Behind the Lens
The Choice Is Ours
Photographer Karina Castro juxtaposes positive and negative human impact on the natural world, encouraging us to pick a side
In the dawning decades of the Industrial Revolution, artists began to leave their studios en masse to work al fresco, intent on capturing nature in all of its sublime majesty and bucolic bliss. Along the way, from Turner to Monet and beyond, landscape art became a medium of documentation, both wittingly and unwittingly, presenting compelling testimony over time to the compounding impact of human “progress” on the natural world.
Two centuries later, as the collateral damage of modernization nears existential proportions, Milan-based Portuguese photographer and visual researcher Karina Castro is creating a body of work that casts the tradition of landscape art in new light. Armed with intensive research and mastery of her craft, she tracks down sites of consequential environmental incursion, composing poignant images that invite us to direct an unflinchingly critical eye onto the choices humans make to either destroy or preserve the environment—with hopes of encouraging more choices for the better before it’s too late.
In the latest culmination of her politically engaged approach, Castro’s Human Domination on Earth project comprises a series of photographs that depict locations across the continent where the built environment converges with nature. Her selection of subjects as a group—a skyscraper complex in Israel, a hydropower plant in Switzerland, telecommunication towers in Portugal, for example—form a visual record of this unprecedented inflection point in human history as well as a call to action to commit to our higher impulses.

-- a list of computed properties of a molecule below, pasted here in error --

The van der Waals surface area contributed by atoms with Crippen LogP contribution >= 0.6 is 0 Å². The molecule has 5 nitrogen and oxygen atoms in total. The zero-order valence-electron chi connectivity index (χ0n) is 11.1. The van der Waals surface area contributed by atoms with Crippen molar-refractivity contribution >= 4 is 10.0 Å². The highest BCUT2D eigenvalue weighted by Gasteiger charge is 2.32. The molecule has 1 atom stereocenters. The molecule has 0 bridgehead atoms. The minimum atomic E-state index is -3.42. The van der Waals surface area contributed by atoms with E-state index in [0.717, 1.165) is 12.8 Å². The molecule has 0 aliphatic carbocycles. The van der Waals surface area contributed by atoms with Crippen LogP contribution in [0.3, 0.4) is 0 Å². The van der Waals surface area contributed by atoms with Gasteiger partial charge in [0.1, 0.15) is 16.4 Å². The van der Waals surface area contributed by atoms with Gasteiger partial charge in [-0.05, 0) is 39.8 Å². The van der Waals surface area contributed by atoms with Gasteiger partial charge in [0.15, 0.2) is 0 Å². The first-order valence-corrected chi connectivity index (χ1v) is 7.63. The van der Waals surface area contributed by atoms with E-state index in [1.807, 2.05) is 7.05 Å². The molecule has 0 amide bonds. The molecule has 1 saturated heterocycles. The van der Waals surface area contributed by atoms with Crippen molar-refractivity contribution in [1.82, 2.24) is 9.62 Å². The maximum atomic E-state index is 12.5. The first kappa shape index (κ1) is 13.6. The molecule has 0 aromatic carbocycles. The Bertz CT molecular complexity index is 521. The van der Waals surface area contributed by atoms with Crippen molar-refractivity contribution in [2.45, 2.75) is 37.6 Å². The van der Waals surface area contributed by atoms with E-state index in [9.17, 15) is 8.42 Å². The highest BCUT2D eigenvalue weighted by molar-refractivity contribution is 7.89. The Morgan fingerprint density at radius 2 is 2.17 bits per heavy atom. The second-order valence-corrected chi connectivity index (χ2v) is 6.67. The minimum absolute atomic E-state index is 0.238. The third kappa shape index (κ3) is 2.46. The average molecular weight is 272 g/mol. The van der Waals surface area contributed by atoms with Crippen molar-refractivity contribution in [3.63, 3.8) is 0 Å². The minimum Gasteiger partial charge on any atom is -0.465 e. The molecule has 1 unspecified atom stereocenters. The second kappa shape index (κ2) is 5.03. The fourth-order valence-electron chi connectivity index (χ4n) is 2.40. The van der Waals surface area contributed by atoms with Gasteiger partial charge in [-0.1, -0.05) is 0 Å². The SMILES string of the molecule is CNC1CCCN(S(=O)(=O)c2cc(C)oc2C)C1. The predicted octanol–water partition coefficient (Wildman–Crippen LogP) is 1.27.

Two paths lay before us. We can continue to exploit natural resources in pursuit of ever greater prosperity, ultimately ensuring our own demise. Or we can accept that our survival depends on our willingness to invest in a more symbiotic relationship with nature. Castro’s work starkly demonstrates that we are currently pursuing both trajectories at once. The crucial question remains unanswered: which way will determine our future?
Scroll on for our interview with this award-winning rising talent, whose practice so elegantly marries art, architecture, ecology, and activism through the storytelling power of photography.
When did you first become interested in photography?
It grew as an extension of my first love: filmmaking. I was a film buff and used to binge watch movies, eventually moving to Italy to study Italian film history and working for the Italian Cinematique archive. Based on my strong visual sense, I thought I could become a filmmaker and that photography was one of the many fields that I had to be proficient in. I became so obsessed with photography that I became a photographer.
How has your approach to photography evolved over time?
It takes time to find your approach I think, because photography gives you many faulty expectations. What I learned through the years is that photography is less about shooting and more about thinking. An image—contrary to popular belief—does not represent reality. This awareness has evolved my approach to image-making.
How do you translate the way you see the world into your work?